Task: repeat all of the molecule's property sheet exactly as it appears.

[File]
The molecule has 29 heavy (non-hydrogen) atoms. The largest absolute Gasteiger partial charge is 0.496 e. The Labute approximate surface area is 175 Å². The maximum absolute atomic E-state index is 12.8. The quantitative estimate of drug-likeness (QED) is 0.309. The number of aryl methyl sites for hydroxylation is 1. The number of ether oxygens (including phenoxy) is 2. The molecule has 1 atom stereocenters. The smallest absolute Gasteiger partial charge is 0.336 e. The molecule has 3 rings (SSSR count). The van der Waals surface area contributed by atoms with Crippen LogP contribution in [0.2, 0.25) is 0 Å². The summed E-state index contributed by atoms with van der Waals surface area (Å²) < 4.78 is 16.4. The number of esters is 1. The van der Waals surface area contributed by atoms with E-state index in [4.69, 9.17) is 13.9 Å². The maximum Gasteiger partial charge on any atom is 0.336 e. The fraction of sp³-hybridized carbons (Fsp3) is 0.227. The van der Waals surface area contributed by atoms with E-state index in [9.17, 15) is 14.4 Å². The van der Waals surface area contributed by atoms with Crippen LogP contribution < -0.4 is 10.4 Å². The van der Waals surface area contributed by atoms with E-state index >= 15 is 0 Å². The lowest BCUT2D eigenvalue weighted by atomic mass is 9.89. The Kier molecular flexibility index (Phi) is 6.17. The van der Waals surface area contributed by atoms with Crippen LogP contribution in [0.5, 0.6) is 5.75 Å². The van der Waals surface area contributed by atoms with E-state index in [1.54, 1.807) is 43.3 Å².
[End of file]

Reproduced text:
The molecule has 29 heavy (non-hydrogen) atoms. The largest absolute Gasteiger partial charge is 0.496 e. The Labute approximate surface area is 175 Å². The maximum absolute atomic E-state index is 12.8. The quantitative estimate of drug-likeness (QED) is 0.309. The number of aryl methyl sites for hydroxylation is 1. The number of ether oxygens (including phenoxy) is 2. The molecule has 1 atom stereocenters. The smallest absolute Gasteiger partial charge is 0.336 e. The molecule has 3 rings (SSSR count). The van der Waals surface area contributed by atoms with Crippen LogP contribution in [0.2, 0.25) is 0 Å². The summed E-state index contributed by atoms with van der Waals surface area (Å²) < 4.78 is 16.4. The number of esters is 1. The van der Waals surface area contributed by atoms with E-state index in [4.69, 9.17) is 13.9 Å². The maximum Gasteiger partial charge on any atom is 0.336 e. The fraction of sp³-hybridized carbons (Fsp3) is 0.227. The van der Waals surface area contributed by atoms with E-state index in [9.17, 15) is 14.4 Å². The van der Waals surface area contributed by atoms with Crippen LogP contribution < -0.4 is 10.4 Å². The van der Waals surface area contributed by atoms with E-state index >= 15 is 0 Å². The lowest BCUT2D eigenvalue weighted by atomic mass is 9.89. The Kier molecular flexibility index (Phi) is 6.17. The van der Waals surface area contributed by atoms with Crippen LogP contribution in [0.5, 0.6) is 5.75 Å². The van der Waals surface area contributed by atoms with E-state index in [1.54, 1.807) is 43.3 Å².